Effect of age on the relative efficacy of clozapine in schizophrenia

Research output: Contribution to journalArticle


External organisations

  • King's College London


Objective: Early treatment of schizophrenia improves outcomes. Clozapine appears to have unique benefit when other antipsychotic medication has failed. This systematic review and meta-analysis aims to assess clozapine’s superiority over alternative antipsychotic medication and examine whether earlier use is associated with additional benefit.
Method: Systematic retrieval of blinded, randomized controlled trials comparing clozapine with alternative antipsychotics in adults with schizophrenia. The effect of mean age on relative clozapine response was examined using random effects meta-regression, and multiple linear regression on available patient data.
Results: 276 studies were retrieved. Thirty-four studies were included in the meta-analysis. Clozapine was significantly more effective than alternative antipsychotics in reducing psychotic symptoms and increasing response. However, meta-regression failed to show a more significant effect in younger patients (age on effect size (total psychotic symptoms) 0.00, p =0.79 CI -0.03 – 0.03). Individual patient data was available for 2 studies, the larger of which showed a significant interaction between younger age and superiority of clozapine.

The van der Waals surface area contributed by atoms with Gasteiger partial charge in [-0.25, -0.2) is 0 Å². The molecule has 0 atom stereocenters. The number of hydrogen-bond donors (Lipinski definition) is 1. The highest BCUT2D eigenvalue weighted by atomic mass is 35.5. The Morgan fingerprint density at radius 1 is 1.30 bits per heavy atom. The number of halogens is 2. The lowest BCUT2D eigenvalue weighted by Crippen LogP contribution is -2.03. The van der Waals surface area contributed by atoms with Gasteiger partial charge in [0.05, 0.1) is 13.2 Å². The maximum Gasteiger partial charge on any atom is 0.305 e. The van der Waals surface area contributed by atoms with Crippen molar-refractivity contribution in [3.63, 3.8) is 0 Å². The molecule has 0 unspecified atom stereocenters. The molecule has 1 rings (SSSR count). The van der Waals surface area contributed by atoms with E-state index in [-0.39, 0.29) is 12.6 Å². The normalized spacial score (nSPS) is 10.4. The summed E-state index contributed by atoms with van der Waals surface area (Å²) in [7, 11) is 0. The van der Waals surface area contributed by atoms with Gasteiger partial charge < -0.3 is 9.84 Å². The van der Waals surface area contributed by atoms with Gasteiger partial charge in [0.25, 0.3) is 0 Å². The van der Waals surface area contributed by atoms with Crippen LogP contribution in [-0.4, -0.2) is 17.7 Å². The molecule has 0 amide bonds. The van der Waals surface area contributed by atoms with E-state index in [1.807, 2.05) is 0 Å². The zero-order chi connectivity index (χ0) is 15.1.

Conclusion: The results support clozapine’s superiority over other antipsychotics. A convincing effect of age on this effect was not demonstrated, although this was suggested in one study. In view of the age of many of the included studies, and changes in reporting practice over time, new clozapine RCTs, which include age of illness onset as well as age at trial time, would be welcome in order to provide meta-analysable data for future use.


Original languageEnglish
JournalActa Psychiatrica Scandinavica
Publication statusPublished - 10 Jan 2020